Fourth seat: the Rule of 15 and CRIFS

Fourth seat: the Rule of 15 and CRIFS

By Larry CohenLarry Cohen

Courtesy of


Marty Bergen

My former bridge partner, Marty Bergen, has 11 conventions named after him: Bergen Raises, Bergen over Notrump, BROMAD (Bergen Raise of Major After Double) and on and on ad nauseam.

I would like just one ‘Cohen’ convention and I will get to it at the end of this article.

Meanwhile, let’s talk about fourth seat.

After Pass-Pass-Pass, there are some items to consider such as:


The normal range for a weak 2-bid is 6-10. But, after three passes, surely you wouldn’t open the bidding with 6 points (nor 7, 8, or 9). Really, the range for a fourth-seat weak two should be about 10-14. After three passes, I’d be happy to open 2 with:

 K Q 10 9 6 5  K 3  9 8  K J 5

This combines preemption with description. Of course, you can’t open this hand 2 in any other seat, because it is too strong. Three-level preempts in fourth seat also show close to opening-bid values.

RULE of 15

The ‘book’ rule on whether or not to open with a 1-level bid in fourth seat says to add your HCP to your number of spades. If the total is 15, open the bidding. If it’s less than 15, pass it out. The theory is that it will be a partscore battle, and if your side doesn’t have enough of the high-ranking suit, you could easily lose the battle. So, you would pass out this hand:

K J 5 4  K J 8 7  K 9 8 7  (11 HCP + 1 spade = 12)

but open:

 K Q 10 9 2  A J 4  8 7 6  5 3 (10 HCP + 5 spades = 15)

This rule is commonly called either ‘Pearson Points’ or ‘Cansino Count’.


When you open in 4th seat, you are often on the light side. If you open 1 with

 K Q 10 9 2  A J 4  8 7 6  5 3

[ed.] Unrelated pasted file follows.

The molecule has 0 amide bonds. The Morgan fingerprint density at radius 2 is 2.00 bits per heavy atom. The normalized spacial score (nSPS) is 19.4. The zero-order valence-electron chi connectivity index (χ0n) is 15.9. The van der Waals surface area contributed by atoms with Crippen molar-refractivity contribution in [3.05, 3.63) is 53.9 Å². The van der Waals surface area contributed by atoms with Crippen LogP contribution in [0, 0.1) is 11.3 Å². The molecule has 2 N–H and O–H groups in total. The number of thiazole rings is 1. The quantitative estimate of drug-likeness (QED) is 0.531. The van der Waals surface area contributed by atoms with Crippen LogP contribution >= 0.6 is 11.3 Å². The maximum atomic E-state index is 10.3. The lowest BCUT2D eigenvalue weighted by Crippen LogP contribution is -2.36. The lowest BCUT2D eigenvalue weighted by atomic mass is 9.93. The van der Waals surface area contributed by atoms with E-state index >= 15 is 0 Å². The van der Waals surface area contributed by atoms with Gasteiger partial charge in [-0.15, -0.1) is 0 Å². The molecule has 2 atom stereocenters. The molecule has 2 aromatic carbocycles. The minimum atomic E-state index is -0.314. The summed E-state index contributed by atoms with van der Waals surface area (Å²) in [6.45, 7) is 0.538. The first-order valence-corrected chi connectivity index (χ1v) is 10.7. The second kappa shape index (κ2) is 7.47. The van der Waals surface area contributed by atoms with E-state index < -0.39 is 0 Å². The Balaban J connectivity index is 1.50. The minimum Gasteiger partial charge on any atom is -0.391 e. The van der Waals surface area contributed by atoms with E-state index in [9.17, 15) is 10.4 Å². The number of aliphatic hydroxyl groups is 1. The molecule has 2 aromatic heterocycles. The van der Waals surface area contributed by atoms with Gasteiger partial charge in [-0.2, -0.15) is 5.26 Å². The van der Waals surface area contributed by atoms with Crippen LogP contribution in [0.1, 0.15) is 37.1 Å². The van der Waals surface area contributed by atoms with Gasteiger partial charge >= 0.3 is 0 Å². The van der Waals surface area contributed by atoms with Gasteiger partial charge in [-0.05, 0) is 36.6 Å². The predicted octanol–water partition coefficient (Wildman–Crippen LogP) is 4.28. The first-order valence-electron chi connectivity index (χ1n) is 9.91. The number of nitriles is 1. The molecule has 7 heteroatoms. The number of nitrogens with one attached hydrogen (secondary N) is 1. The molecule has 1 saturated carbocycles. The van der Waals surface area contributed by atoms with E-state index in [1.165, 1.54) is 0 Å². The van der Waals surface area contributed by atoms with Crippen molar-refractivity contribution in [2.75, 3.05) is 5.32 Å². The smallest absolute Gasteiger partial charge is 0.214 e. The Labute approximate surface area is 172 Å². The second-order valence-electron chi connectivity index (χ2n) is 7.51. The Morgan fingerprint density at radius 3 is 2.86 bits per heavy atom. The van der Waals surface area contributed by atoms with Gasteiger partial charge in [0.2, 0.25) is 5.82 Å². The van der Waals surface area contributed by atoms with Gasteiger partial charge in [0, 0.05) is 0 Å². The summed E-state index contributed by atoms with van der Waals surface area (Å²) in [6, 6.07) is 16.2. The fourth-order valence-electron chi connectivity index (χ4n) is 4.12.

you don’t want partner to get too excited. Say that he has a good hand with game interest

A J 5  7 6  J 4 2  A J 8 7 2

You wouldn’t want to get too high opposite that hand (eight tricks are the limit). The responder is too strong for 2, but rather than bid 3, he can bid an artificial 2 to say he has a limit raise (it is just a coincidence that this example contains a club suit–the Drury 2 bid says nothing about clubs). Playing modern Drury, the opener would then rebid 2 to say he is not interested in game and the partnership stops safely on the two level. (Technically, this is called ‘Reverse_Drury,’ but it is the way ‘everyone’ plays it.)  Drury is also used after third-seat openings (also potentially light).


Now, forget the Rule of 15 for deciding whether to open or pass out the deal in fourth seat. I prefer CRIFS — Cohen’s Rule In Fourth Seat. Any time it is borderline (like 10, 11, 12 HCP), evaluate your opponents! Yes, I am serious. If you are playing against Jeff Meckstroth and Eric Rodwell (or the best pair at your local duplicate game), then pass it out. You will likely get a middlish score/result. Who needs to open and have to do battle with an expert pair who will fight hard for the partscore and play or defend well? Conversely, if you look up at your opponents and see Schlemiel and Schlimazel (the worst pair in the room), then open the bidding. You can push them around in the auction and will get an extra trick or two in the play/defense. You rate to go plus — so don’t pass the board out.

I ask just two small favors:

1) Please publicize this treatment with the CRIFS acronym.

2) Please don’t tell your opponents why you opened that 10-count in fourth seat (I don’t want them to know what we think of their game).